Active perspective taking induces flexible use of self-knowledge during social inference

Andrew R. Todd, Austin J. Simpson, Diana I. Tamir

Research output: Contribution to journalArticlepeer-review

18 Scopus citations


Social life hinges on the ability to infer others' mental states. By default, people often recruit self-knowledge during social inference, particularly for others who are similar to oneself. How do people's active perspective-taking efforts-deliberately imagining another's perspective-affect self-knowledge use? In 2 experiments, we test the flexible self-application hypothesis: that the application of self-knowledge to a perspective-taking target differs based on that person's similarity to oneself. We found consistent evidence that, when making inferences about dissimilar others, perspective taking increased the projection of one's own traits and preferences to those targets, relative to a control condition. When making inferences about similar others, however, perspective taking decreased projection. These findings suggest that self-target similarity critically shapes the inferential processes triggered by active perspective-taking efforts.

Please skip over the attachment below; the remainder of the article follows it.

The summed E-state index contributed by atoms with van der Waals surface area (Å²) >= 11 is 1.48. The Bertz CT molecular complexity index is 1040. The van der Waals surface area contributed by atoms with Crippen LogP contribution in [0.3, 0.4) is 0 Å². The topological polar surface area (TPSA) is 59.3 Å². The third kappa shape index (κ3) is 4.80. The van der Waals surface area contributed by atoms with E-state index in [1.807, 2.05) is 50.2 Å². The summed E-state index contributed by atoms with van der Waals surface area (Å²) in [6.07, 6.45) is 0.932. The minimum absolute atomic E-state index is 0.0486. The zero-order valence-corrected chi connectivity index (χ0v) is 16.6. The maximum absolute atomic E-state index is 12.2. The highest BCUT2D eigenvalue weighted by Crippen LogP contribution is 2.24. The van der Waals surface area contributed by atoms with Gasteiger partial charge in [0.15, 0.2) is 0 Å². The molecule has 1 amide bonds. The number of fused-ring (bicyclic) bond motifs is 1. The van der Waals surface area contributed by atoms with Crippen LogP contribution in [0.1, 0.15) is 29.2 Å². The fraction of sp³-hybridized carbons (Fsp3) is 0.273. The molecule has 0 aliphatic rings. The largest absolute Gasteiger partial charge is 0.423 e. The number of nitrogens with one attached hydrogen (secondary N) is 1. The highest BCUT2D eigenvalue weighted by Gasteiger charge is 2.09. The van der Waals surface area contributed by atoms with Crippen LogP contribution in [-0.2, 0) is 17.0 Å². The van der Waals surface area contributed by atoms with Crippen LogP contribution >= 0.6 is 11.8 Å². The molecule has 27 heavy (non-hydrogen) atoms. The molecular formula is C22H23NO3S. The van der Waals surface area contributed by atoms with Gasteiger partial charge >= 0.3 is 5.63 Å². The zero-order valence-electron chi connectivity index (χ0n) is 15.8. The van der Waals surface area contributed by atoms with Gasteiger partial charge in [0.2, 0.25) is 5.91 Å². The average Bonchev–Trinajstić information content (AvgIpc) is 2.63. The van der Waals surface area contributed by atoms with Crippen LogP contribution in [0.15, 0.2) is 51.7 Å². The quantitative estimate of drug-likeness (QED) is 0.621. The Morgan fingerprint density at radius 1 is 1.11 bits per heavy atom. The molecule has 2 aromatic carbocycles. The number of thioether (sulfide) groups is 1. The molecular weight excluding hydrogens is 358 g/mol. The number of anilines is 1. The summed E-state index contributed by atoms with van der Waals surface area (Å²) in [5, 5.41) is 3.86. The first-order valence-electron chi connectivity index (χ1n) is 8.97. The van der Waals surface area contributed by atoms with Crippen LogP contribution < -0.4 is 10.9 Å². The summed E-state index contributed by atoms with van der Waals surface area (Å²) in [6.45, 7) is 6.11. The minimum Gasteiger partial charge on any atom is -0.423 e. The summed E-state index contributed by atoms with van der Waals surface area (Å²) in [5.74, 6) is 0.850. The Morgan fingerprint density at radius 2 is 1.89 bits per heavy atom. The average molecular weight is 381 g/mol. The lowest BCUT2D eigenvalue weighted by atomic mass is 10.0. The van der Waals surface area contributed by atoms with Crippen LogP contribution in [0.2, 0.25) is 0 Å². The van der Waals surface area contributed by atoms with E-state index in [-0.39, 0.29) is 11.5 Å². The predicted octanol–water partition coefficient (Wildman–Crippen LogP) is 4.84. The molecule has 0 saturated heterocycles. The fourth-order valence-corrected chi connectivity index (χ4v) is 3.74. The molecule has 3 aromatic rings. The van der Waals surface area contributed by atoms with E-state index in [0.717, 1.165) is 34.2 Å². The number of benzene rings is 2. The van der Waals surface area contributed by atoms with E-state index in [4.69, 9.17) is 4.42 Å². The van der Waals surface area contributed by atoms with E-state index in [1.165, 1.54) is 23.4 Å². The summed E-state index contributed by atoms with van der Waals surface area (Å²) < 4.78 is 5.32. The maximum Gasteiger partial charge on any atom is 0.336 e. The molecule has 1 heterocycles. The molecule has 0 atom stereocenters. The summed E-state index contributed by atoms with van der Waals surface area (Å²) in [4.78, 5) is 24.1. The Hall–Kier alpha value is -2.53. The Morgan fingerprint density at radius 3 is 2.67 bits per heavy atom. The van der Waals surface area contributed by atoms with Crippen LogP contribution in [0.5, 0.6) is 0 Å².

Original languageEnglish (US)
Pages (from-to)1583-1588
Number of pages6
JournalJournal of Experimental Psychology: General
Issue number12
StatePublished - Dec 1 2016

All Science Journal Classification (ASJC) codes

  • Experimental and Cognitive Psychology
  • Developmental Neuroscience
  • General Psychology


  • Perspective taking
  • Projection
  • Similarity
  • Social cognition
  • Theory of mind


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